Wine #13 – Savigny-lès-Beaune Vieilles Vignes Seguin-Manuel 2012 This appellation is often described as pretty, fragrant and supple but the winemaking here is angling this wine towards an autumnal and herbal note, a touch of funk and volatile acidity. Sour cherry, forest floor, violet, pepper, and fine tannins. I was perhaps alone in the room in my regard for this wine. $35.25 SAQ
Wine #14 – Domaine Faiveley Mercurey La Framboisière 2013 From the Côte Chalonaisse, lots of acid and tart red fruit and not a lot of oak. A black tea leaf, floral character makes this a little more interesting. “A happy Burgundy”, in Szabo’s words. $33.00 SAQ
Wine #15 – Domaine Chofflet Valdenaire Givry Premier Cru En Choué 2012 Some earthy, mushroom, aromas followed by raspberry, cherry and blackberry, spice on the palate, a little reductive, could be decanted. I often think of Givry in a savoury profile with dried red fruit but the black fruit here put me in mind of the Côte de Nuits. $35.75 SAQ
Wine #16 – Domaine Olivier Le Temps des C(e)rises Santenay 2012 Noticeably green and stemmy, in fact this has 20% stems included, giving it a grittier texture. Also reductive, this wine would open up with decanting, revealing a deeper character. A more structured example than most red Santenay. $29.15 SAQ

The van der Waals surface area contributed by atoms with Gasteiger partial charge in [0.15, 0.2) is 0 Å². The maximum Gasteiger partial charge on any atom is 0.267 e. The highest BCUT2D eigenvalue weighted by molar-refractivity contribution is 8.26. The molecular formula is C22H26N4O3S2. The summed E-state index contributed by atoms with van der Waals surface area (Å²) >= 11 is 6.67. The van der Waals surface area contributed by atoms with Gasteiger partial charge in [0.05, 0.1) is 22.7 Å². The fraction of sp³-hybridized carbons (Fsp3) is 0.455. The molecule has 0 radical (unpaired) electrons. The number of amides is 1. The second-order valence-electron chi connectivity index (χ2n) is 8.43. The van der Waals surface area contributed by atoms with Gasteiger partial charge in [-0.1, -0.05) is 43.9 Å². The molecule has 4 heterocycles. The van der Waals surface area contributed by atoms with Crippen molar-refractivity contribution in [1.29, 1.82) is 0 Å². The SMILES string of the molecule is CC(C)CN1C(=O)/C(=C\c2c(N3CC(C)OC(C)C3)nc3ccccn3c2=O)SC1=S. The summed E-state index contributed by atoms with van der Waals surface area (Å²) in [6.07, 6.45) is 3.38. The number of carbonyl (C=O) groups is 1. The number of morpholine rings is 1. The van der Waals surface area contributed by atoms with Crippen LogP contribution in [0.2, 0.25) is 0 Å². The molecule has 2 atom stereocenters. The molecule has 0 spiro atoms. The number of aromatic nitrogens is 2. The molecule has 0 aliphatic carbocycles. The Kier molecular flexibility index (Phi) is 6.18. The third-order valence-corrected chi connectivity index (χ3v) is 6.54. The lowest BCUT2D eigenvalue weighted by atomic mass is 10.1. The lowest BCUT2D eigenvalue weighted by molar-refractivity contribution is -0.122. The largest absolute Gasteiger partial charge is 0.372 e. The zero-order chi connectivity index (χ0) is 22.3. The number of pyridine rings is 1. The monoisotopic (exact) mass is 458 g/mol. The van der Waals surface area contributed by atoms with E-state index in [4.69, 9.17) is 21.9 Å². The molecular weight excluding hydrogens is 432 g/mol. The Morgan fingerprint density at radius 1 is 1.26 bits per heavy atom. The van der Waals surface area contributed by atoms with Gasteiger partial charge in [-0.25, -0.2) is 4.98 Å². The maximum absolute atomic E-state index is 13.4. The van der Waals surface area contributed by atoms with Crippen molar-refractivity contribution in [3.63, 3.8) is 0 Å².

Wine #17 – Lucien Muzard & Fils Maranges 2012 The last village in the Côte d’Or before Bouzeron in the Côte Chalonaisse, black cherry cola, some stem inclusion giving you tannin, paler colour, but also a delicate perfume. $28.30 SAQ
Wine #18 – Domaine René Bouvier Fixin Les Crais De Chêne 2013 Black fruits, black cherry, fine tannins, a more gentile, moreish wine. I was led to Gevrey, the appellation next door, due to the “masculine” and elevated profile. This is a particularly polished example of Fixin. $42.75 SAQ
Wine #19 – Domaine Dujac Morey-Saint-Denis 2013 Top producer. Cinnamon, plush fruit, refined tannin, dark cacao, red cherry, strawberry and raspberry. Great length. Here I was thinking Chambolle, the appellation to the south. In fact, Morey lies between Gevrey and Chambolle and can combine the power of Gevrey and the elegance of Chambolle. $75.50 SAQ
Wine #20 – [not presented] Domaine Rollin Père et Fils Pernand-Vergelesses 2010 Ripe red fruits, baking spice, good acidity and balance, reminiscent of the Latour CdN in its completeness and depth. $32.75 SAQ [sold out, 2011 vintage available]
(All scores are out of a possible five apples)
Christopher Wilton lives in Peterborough and is a wine sales representative for the Small Winemakers Collection, a wine educator at Durham College, a server, and the regional liaison on the CAPS board of directors. He is certified with CMS, is almost finished his WSET Diploma, and has his CSW.